NCGE Resources

Post date: Thursday, May 25, 2017 - 17:16

Career Matters: Evidence and Implications for Gender and Equality

In this webinar, Dr. Deirdre Hughes, OBE, presents Career Matters: Evidence and Implications for Gender and Equality. Hughes discusses career learning and examines the research evidence base relating to careers education. Hughes takes us through the key findings of a major international review: Careers Education: International Literature Review commissioned by the UK Education Endowment Foundation and explores the implications for gender and equality in changing education and labour markets. Throughout the webinar Hughes invites participants to reflect on policy, research and practice and the implications of career dialogue within educational settings. 

Click below to view the webinar recording.
 
You can dowload the accompanying presentation HERE and at the end of this page
 
Embedded clip of '# Redraw the Balance' is courtesy of © Mullen Lowe Group. 
Post date: Thursday, May 25, 2017 - 17:16

Career Counselling: facilitating career learning and development

In this webinar, Liane Hambly discusses the role of career counselling in facilitating career learning and development.  Hambly presents a definition of career counselling and takes us through a three stage model for career counselling delivery (establishing the foundations, exploration of needs and addressing needs) and the theory underpinning this model.  Hambly concludes the webinar with a brief discussion of Dual Processing Theory and the implications of this theory for career guidance and counselling. 
 
Click below to view the webinar recording.
 
You can dowload the accompanying presentation HERE and at the end of this page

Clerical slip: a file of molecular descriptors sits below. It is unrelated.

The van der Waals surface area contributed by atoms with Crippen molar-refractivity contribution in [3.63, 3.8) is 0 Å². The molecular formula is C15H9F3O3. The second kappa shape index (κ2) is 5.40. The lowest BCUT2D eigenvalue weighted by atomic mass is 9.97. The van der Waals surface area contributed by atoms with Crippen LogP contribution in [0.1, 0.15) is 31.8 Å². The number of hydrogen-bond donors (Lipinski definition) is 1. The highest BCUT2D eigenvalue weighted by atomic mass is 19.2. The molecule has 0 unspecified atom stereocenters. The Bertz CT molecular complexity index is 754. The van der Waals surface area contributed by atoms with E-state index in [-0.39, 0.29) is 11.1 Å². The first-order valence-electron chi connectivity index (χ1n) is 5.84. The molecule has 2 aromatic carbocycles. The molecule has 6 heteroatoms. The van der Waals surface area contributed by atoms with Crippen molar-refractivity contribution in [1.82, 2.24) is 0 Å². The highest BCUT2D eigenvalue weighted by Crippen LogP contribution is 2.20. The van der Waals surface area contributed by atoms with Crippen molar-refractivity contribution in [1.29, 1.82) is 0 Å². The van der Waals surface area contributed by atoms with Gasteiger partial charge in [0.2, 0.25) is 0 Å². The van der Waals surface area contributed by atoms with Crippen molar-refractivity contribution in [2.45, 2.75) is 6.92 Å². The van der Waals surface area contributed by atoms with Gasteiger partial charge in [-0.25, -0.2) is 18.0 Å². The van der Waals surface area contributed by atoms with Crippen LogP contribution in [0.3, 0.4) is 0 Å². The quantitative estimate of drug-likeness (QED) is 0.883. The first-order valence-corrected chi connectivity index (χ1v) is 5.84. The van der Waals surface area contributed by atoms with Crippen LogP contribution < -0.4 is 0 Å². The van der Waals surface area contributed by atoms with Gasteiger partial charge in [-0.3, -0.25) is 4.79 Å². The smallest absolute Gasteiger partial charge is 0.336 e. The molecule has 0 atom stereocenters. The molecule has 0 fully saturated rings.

Post date: Thursday, May 25, 2017 - 17:16

Action-oriented Hope-centered Career Development

In this webinar Prof. Spencer Niles presents an action oriented model of career development which places hope at the center of the process.  Niles highlights the three theories of career development which underpin this career development model - Snyder’s Hope Theory, Bandura’s Human Agency Theory and Hall’s Protean Career Theory.  The process employed by the action-oriented hope-centered model is discussed (self-reflection, self-clarity, visioning, goal setting and planning, and implementing and adapting) and sample activities are presented which can be employed to support the career development of individuals and groups. 

 

Niles concludes the webinar by presenting a case study and inviting guidance counsellors to consider how they might help Emily progress her career journey. 

 
Click below to view the webinar recording.
 
You can dowload the accompanying presentation HERE and at the end of this page
 
Further Recommended Viewing

The Accomplishment Interview by Spencer Niles and Kai Helmichk can be viewed in conjunction with this video. It can be found here.

Post date: Thursday, May 25, 2017 - 17:16

Alternative visions of employability: the role of critical pedagogy